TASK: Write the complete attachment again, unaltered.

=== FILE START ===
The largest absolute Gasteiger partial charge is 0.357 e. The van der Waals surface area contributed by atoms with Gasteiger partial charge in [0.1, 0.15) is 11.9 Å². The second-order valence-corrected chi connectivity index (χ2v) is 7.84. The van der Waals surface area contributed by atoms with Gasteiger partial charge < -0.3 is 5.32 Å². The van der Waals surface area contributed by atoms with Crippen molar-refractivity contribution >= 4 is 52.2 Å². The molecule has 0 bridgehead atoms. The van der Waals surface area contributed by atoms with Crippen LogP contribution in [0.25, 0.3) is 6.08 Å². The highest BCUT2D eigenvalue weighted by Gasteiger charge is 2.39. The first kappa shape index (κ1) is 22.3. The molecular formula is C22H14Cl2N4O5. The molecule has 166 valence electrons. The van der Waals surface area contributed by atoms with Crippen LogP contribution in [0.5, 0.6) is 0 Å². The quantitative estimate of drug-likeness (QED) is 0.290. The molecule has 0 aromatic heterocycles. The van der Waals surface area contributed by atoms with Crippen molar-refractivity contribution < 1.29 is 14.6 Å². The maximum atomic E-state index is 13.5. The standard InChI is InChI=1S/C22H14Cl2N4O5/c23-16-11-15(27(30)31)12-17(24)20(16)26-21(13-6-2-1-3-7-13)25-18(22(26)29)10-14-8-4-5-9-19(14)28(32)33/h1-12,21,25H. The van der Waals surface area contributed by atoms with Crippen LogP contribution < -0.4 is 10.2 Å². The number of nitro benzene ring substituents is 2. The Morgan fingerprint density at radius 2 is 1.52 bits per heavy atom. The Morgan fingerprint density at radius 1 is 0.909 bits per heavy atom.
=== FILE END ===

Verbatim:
The largest absolute Gasteiger partial charge is 0.357 e. The van der Waals surface area contributed by atoms with Gasteiger partial charge in [0.1, 0.15) is 11.9 Å². The second-order valence-corrected chi connectivity index (χ2v) is 7.84. The van der Waals surface area contributed by atoms with Gasteiger partial charge < -0.3 is 5.32 Å². The van der Waals surface area contributed by atoms with Crippen molar-refractivity contribution >= 4 is 52.2 Å². The molecule has 0 bridgehead atoms. The van der Waals surface area contributed by atoms with Crippen LogP contribution in [0.25, 0.3) is 6.08 Å². The highest BCUT2D eigenvalue weighted by Gasteiger charge is 2.39. The first kappa shape index (κ1) is 22.3. The molecular formula is C22H14Cl2N4O5. The molecule has 166 valence electrons. The van der Waals surface area contributed by atoms with Crippen LogP contribution in [0.5, 0.6) is 0 Å². The quantitative estimate of drug-likeness (QED) is 0.290. The molecule has 0 aromatic heterocycles. The van der Waals surface area contributed by atoms with Crippen molar-refractivity contribution < 1.29 is 14.6 Å². The maximum atomic E-state index is 13.5. The standard InChI is InChI=1S/C22H14Cl2N4O5/c23-16-11-15(27(30)31)12-17(24)20(16)26-21(13-6-2-1-3-7-13)25-18(22(26)29)10-14-8-4-5-9-19(14)28(32)33/h1-12,21,25H. The van der Waals surface area contributed by atoms with Crippen LogP contribution < -0.4 is 10.2 Å². The number of nitro benzene ring substituents is 2. The Morgan fingerprint density at radius 2 is 1.52 bits per heavy atom. The Morgan fingerprint density at radius 1 is 0.909 bits per heavy atom.